Well, it is
not enough. Hence the need to retool education, both in terms of its content
and in terms of the broader message given to young people: “Remember that school is just stage one of your life learning process
and obligations. If you do not embrace this constant learning approach wholeheartedly,
you will be left behind”.      




Will NAFTA Be Fixed?

WASHINGTON – It is not a bad idea to look at ways to improve NAFTA, the Free Trade Agreement linking Canada, the U.S.A. and Mexico that came into force in 1994. Back then, we had a different world. The Internet was just beginning to blossom; the on line giant Amazon did not exist, and Apple’s future was uncertain. Energy production and possible new cross border investments within North America did not even remotely resemble what we have now. Think of the incredible shale oil and gas revolution in the U.S., large scale oil extracted in Canada from oil sands in Alberta, and then exported to the United States, and the recent liberalization of the energy sector decided upon by Mexico, simply because they are shipped from Mexico.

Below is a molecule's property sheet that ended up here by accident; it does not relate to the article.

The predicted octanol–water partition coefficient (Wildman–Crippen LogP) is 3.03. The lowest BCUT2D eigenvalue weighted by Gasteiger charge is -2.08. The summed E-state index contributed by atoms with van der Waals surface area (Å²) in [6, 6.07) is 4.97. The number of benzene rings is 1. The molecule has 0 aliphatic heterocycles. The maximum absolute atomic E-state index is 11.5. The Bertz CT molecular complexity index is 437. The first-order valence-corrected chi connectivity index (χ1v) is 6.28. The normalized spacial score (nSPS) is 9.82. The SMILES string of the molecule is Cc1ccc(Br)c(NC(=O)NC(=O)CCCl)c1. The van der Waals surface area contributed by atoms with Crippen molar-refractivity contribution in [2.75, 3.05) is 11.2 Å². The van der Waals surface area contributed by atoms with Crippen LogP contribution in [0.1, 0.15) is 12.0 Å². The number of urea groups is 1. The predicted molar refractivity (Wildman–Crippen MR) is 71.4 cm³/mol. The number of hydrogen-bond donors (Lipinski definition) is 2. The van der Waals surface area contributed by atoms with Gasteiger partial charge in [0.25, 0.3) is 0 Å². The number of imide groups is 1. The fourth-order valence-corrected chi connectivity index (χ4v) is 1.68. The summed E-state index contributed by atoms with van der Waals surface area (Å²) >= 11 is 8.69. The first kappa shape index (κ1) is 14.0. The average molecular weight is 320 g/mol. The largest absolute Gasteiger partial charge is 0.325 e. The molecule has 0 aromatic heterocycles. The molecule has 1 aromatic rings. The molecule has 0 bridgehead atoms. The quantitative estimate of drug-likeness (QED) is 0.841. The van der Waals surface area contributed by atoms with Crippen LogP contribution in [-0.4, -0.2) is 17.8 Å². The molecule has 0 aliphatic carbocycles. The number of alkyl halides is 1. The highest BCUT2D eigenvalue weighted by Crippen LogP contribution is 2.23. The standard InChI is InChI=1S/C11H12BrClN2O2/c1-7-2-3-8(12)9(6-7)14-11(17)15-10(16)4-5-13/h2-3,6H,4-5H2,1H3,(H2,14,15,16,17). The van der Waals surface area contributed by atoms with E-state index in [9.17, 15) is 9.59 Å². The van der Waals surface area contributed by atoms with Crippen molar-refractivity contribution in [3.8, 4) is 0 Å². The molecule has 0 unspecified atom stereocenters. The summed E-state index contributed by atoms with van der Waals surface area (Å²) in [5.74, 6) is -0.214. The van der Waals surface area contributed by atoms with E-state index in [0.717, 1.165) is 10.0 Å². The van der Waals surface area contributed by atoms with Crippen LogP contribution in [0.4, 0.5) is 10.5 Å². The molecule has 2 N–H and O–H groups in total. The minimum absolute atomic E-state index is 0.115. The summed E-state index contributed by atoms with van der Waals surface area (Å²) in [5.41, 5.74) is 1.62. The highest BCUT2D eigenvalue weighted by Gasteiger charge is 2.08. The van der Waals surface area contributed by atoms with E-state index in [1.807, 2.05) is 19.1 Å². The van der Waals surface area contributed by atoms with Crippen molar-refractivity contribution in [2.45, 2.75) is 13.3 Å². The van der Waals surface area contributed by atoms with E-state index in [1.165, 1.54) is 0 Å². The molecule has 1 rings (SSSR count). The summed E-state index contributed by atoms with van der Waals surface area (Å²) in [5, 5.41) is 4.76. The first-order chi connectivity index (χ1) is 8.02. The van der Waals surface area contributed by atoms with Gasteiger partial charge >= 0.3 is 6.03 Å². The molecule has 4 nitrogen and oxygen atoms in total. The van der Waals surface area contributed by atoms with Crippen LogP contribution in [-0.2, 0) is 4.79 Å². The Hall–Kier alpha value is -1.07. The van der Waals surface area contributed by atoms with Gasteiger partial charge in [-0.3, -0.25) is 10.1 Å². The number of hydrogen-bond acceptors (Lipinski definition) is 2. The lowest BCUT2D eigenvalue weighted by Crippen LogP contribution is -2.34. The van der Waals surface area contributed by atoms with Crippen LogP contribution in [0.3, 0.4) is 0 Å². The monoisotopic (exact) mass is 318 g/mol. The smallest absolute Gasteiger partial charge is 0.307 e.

Make it better?

What is not entirely clear at this early stage in the process is the spirit animating the American negotiators. As a presidential candidate, Donald Trump argued that NAFTA is a horrible arrangement that hurt the U.S. economy and workers, a key item within a long list of fatally flawed trade agreements.

So here is the question. Is the goal here to improve NAFTA or to try to kill it? We shall soon find out.

Key issues 

Among the many issues that will be addressed by the U.S., Mexican and Canadian negotiators, “rules of origin”, “dispute resolution” and “government procurement” stand out.

Rules of origin

In order to qualify for the NAFTA free trade preference, (this means no customs duties within the free trade area), goods coming into the United States –say from Mexico– must qualify as “made in Mexico”. For example, they cannot be sneakers or T-shirts made in China, exported to Mexico and then re-exported tariff free to the U.S.A., pretending that they are made in Mexico.

However, in this global economy sustained by global supply chains, how does one establish clear rules aimed at determining the origin of complex products? Think for a moment of automobiles assembled in Mexico. Almost by definition they contain many foreign made parts –parts not originating from other NAFTA countries.